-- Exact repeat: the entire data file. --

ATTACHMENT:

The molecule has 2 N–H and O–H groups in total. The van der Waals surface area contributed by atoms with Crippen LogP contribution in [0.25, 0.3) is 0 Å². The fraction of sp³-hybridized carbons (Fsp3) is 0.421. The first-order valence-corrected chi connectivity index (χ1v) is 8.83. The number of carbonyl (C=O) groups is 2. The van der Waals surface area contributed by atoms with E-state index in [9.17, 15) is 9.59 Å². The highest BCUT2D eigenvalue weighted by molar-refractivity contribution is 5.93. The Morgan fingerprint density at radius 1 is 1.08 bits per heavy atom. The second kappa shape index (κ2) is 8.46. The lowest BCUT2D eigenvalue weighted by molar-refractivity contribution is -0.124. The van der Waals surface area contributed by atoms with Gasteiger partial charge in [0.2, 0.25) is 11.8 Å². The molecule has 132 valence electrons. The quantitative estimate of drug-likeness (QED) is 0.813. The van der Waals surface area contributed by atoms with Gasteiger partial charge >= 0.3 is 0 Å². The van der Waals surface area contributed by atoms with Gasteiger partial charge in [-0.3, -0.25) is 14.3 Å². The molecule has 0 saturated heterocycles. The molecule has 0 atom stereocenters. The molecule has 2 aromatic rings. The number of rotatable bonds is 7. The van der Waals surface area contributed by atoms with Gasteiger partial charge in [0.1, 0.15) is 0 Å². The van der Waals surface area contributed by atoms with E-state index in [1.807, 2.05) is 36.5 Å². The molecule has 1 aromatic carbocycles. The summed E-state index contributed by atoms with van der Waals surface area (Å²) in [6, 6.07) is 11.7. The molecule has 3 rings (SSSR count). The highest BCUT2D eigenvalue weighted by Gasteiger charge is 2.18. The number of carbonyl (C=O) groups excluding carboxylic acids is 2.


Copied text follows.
The molecule has 2 N–H and O–H groups in total. The van der Waals surface area contributed by atoms with Crippen LogP contribution in [0.25, 0.3) is 0 Å². The fraction of sp³-hybridized carbons (Fsp3) is 0.421. The first-order valence-corrected chi connectivity index (χ1v) is 8.83. The number of carbonyl (C=O) groups is 2. The van der Waals surface area contributed by atoms with E-state index in [9.17, 15) is 9.59 Å². The highest BCUT2D eigenvalue weighted by molar-refractivity contribution is 5.93. The Morgan fingerprint density at radius 1 is 1.08 bits per heavy atom. The second kappa shape index (κ2) is 8.46. The lowest BCUT2D eigenvalue weighted by molar-refractivity contribution is -0.124. The van der Waals surface area contributed by atoms with Gasteiger partial charge in [0.2, 0.25) is 11.8 Å². The molecule has 132 valence electrons. The quantitative estimate of drug-likeness (QED) is 0.813. The van der Waals surface area contributed by atoms with Gasteiger partial charge >= 0.3 is 0 Å². The van der Waals surface area contributed by atoms with Gasteiger partial charge in [-0.3, -0.25) is 14.3 Å². The molecule has 0 saturated heterocycles. The molecule has 0 atom stereocenters. The molecule has 2 aromatic rings. The number of rotatable bonds is 7. The van der Waals surface area contributed by atoms with Gasteiger partial charge in [0.1, 0.15) is 0 Å². The van der Waals surface area contributed by atoms with E-state index in [1.807, 2.05) is 36.5 Å². The molecule has 1 aromatic carbocycles. The summed E-state index contributed by atoms with van der Waals surface area (Å²) in [6, 6.07) is 11.7. The molecule has 3 rings (SSSR count). The highest BCUT2D eigenvalue weighted by Gasteiger charge is 2.18. The number of carbonyl (C=O) groups excluding carboxylic acids is 2.